"An entertaining look at this colorful and quintessentially American character…Vitek's will be the enduring study of Pope and the supermarket tabloid culture he spawned."—Dennis McDougal, author of The Last Mogul: Lew Wasserman, MCA, and the Hidden History of Hollywood "A lively, shrewd and thoroughly compelling biography of National Enquirer publisher Generoso Pope Jr. Vitek melds journalistic flashiness with one sharp professorial insight after another into the nature of tabloid journalism and the powerful and peculiar Pope." —David Holmberg, contributor to the New York Times, regional edition" —

"The Godfather of Tabloid" is an engaging saga of one man's obsessive devotion to creating an entertaining alternative universe each week for four or five million Americans clutching their quarters at the supermarket check-out racks."—Edward Kosner, Wall Stret Journal Online" —

"Grounded in interviews with Pope, his associates and his employees, "The Godfather of Tabloid is the first comprehensive look at the life of this colorful character, a man who almost singlehandedly changed the world of publishing forever."—King Features Syndicate, Inc." —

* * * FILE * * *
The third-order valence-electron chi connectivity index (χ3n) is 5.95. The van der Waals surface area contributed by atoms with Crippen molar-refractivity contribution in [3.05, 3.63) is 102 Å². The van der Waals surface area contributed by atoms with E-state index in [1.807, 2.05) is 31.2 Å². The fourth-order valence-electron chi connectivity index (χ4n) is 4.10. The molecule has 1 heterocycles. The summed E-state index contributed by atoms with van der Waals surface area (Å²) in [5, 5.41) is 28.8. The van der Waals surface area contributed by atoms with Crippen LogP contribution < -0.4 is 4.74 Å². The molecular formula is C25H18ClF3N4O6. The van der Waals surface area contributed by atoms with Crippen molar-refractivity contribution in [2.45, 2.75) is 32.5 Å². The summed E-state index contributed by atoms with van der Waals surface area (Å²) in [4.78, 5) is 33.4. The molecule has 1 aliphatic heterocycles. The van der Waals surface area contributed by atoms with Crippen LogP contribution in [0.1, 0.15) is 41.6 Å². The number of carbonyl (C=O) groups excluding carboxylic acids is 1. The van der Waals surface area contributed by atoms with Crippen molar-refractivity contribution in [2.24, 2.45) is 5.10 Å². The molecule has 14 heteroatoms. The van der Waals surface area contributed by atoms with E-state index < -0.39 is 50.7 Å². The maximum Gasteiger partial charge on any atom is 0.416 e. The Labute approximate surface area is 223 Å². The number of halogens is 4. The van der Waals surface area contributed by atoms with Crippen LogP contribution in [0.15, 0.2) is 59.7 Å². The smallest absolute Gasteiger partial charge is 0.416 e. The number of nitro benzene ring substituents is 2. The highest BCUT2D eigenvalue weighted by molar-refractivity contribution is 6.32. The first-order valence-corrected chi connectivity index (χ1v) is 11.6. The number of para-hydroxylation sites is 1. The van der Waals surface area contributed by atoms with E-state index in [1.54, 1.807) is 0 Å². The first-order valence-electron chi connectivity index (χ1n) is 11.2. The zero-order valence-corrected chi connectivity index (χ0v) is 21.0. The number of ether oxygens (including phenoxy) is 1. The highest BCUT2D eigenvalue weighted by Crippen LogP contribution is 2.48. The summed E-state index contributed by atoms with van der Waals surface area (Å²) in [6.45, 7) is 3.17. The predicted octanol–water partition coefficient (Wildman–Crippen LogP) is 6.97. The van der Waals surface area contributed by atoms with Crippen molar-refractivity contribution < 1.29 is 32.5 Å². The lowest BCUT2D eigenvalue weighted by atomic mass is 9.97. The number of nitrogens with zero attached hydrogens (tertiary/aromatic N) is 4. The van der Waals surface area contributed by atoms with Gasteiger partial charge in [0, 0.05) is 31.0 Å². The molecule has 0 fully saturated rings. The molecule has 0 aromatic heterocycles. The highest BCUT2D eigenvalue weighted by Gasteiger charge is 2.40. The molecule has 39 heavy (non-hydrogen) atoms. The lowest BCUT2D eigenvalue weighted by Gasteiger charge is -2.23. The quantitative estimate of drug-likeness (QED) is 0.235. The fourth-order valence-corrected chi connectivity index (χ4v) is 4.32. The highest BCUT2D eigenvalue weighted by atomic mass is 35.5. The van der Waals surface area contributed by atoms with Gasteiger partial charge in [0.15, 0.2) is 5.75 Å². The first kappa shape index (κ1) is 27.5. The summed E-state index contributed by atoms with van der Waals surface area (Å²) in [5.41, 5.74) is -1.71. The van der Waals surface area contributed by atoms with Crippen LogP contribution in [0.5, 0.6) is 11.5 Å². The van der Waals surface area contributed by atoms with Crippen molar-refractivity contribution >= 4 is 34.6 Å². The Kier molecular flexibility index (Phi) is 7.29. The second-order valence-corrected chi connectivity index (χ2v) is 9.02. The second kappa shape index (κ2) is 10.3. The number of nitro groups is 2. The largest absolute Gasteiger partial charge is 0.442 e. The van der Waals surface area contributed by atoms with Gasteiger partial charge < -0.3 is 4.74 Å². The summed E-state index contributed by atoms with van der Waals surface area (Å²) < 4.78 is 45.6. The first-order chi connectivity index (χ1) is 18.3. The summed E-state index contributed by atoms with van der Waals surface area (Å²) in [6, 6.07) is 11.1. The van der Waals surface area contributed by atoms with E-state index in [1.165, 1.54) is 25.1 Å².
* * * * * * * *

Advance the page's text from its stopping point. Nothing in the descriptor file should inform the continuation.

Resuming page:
"Easy to read and including helpful footnotes and a bibliography, this book will particularly interest libraries in Florida, where Pope was an influential citizen. Recommended."—R.A. Logan, Choice" —

"The book is well worth reading. For those of us who could seldom avoid the allure of the Enquirer's shlocky headlines, this book is interesting. And Pope survived some very lean years. Struggling newspapers today might even learn a lesson or two from him."—Prudy, Taylor Board, Boca Raton News" —

"Easy to read and including helpful footbotes and a bibliography, this book will particularly interest libraries in Florida, where Pop was an influential citizen. Recommended."—Choice" —

Product Details

ISBN-13:
9780813138619
Publisher:
University Press of Kentucky
Publication date:
03/01/2010
Sold by:
Barnes & Noble
Format:
NOOK Book
Pages:
296
File size:
2 MB

Meet the Author

Jack Vitek is an associate professor of journalism and English at Edgewood College in Madison, Wisconsin. For many years, he was a professional journalist working for numerous publications, including the Washington Daily News, the Wall Street Journal, and Newsday. He is coauthor of Idol Rock Hudson: The True Story of an American Film Hero.